What is now McClellan Heights was once an old military training camp in the mid 19th century, known as Fort McClellan. The area was used by Iowa Civil War regiments to train and travel, due to its hilly terrain and close proximity to the Mississippi River. But when the war ended and troops headed home, Fort McClellan sat untouched until the turn of the century. Located on the eastern edge of Davenport, between the Village of East Davenport and the west city line of Bettendorf, McClellan Heights started to garner attention from local entrepreneurs looking to develop the area for residential homes. McClellan Heights is different from other early residential developments in Davenport, in that the many hills and deep ravines found throughout the district were used to map out roads and lot lines. And that’s why when you visit McClellan Heights today you many notice winding roads and enchanting landscapes. Some homes reside high on a hill, while some backup to wooded ravines, and this is what residents appreciate about living in McClellan Heights. The goal, which was perfectly executed, was to have residents feel as if they were living within a park setting, opposed to living near a park. This is reflected in the chose street names like Forest, Wood Lane and Hillcrest to name a few. The main road that travels through the district is McClellan Heights Boulevard and during the summer months gets an extra amount of foot traffic during The Bix 7.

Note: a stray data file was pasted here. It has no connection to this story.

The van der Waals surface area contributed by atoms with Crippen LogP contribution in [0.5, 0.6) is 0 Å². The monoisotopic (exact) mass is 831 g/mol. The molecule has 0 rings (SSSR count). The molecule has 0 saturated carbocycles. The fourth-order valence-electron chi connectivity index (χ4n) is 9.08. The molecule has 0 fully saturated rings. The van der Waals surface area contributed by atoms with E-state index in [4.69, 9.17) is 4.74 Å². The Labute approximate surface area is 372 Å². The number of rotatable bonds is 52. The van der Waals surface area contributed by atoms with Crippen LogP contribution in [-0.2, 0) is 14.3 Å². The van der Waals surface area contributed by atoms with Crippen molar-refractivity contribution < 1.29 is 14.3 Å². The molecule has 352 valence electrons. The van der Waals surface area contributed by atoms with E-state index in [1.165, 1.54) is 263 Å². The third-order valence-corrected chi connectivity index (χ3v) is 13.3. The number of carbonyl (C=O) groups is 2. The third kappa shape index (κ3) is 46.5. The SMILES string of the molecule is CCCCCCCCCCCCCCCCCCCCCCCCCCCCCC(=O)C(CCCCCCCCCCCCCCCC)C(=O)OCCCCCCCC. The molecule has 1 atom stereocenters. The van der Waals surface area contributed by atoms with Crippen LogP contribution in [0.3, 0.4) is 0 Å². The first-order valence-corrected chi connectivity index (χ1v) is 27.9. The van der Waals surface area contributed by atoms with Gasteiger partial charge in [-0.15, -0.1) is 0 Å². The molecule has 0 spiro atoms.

McClellan Heights includes approximately 400 unique, one-of-a-kind homes, some built as early as 1905. John Ruhl was largely responsible for marketing the area and selling many of McClellan Heights’s early properties. To this day, members of the Ruhl family still live in McClellan Heights including Ruhl&Ruhl REALTORS CEO Caroline Ruhl, who is living in her fourth home in the historic district. It’s clear to see why families remain in the neighborhood, its unrivaled beauty and old Davenport history are hard to come by in other neighborhoods. In 1984, McClellan Heights was listed on the National Register of Historic Places, which only adds to its reputation.